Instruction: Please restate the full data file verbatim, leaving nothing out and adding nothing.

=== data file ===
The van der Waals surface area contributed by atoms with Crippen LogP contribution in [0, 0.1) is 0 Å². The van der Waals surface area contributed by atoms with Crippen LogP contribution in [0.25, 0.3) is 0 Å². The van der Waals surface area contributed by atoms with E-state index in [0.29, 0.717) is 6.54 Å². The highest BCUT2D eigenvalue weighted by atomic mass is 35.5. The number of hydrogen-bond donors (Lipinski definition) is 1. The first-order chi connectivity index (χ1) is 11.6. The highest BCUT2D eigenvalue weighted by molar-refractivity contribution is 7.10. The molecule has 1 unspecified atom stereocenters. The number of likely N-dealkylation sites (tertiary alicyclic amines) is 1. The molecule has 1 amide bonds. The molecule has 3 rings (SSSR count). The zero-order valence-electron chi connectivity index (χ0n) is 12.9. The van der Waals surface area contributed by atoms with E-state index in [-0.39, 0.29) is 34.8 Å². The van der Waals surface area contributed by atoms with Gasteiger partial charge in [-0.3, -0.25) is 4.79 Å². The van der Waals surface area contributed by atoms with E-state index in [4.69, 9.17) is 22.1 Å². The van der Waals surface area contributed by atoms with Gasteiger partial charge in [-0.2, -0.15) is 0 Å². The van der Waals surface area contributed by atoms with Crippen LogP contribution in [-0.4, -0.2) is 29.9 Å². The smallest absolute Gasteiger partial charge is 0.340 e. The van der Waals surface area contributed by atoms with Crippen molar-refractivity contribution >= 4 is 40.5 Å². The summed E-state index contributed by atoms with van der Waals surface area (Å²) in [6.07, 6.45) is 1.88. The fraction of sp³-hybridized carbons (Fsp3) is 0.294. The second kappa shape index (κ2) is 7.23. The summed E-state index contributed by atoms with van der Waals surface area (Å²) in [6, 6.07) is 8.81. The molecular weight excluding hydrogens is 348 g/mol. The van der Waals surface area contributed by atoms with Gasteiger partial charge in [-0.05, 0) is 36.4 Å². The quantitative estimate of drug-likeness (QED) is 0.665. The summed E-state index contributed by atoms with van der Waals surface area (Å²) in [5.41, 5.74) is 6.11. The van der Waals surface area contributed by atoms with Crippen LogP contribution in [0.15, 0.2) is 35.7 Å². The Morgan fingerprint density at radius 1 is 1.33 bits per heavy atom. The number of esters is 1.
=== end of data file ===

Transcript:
The van der Waals surface area contributed by atoms with Crippen LogP contribution in [0, 0.1) is 0 Å². The van der Waals surface area contributed by atoms with Crippen LogP contribution in [0.25, 0.3) is 0 Å². The van der Waals surface area contributed by atoms with E-state index in [0.29, 0.717) is 6.54 Å². The highest BCUT2D eigenvalue weighted by atomic mass is 35.5. The number of hydrogen-bond donors (Lipinski definition) is 1. The first-order chi connectivity index (χ1) is 11.6. The highest BCUT2D eigenvalue weighted by molar-refractivity contribution is 7.10. The molecule has 1 unspecified atom stereocenters. The number of likely N-dealkylation sites (tertiary alicyclic amines) is 1. The molecule has 1 amide bonds. The molecule has 3 rings (SSSR count). The zero-order valence-electron chi connectivity index (χ0n) is 12.9. The van der Waals surface area contributed by atoms with E-state index in [-0.39, 0.29) is 34.8 Å². The van der Waals surface area contributed by atoms with Gasteiger partial charge in [-0.3, -0.25) is 4.79 Å². The van der Waals surface area contributed by atoms with E-state index in [4.69, 9.17) is 22.1 Å². The van der Waals surface area contributed by atoms with Gasteiger partial charge in [-0.2, -0.15) is 0 Å². The van der Waals surface area contributed by atoms with Crippen LogP contribution in [-0.4, -0.2) is 29.9 Å². The smallest absolute Gasteiger partial charge is 0.340 e. The van der Waals surface area contributed by atoms with Crippen molar-refractivity contribution >= 4 is 40.5 Å². The summed E-state index contributed by atoms with van der Waals surface area (Å²) in [6.07, 6.45) is 1.88. The fraction of sp³-hybridized carbons (Fsp3) is 0.294. The second kappa shape index (κ2) is 7.23. The summed E-state index contributed by atoms with van der Waals surface area (Å²) in [6, 6.07) is 8.81. The molecular weight excluding hydrogens is 348 g/mol. The van der Waals surface area contributed by atoms with Gasteiger partial charge in [-0.05, 0) is 36.4 Å². The quantitative estimate of drug-likeness (QED) is 0.665. The summed E-state index contributed by atoms with van der Waals surface area (Å²) in [5.41, 5.74) is 6.11. The van der Waals surface area contributed by atoms with Crippen LogP contribution in [0.15, 0.2) is 35.7 Å². The Morgan fingerprint density at radius 1 is 1.33 bits per heavy atom. The number of esters is 1.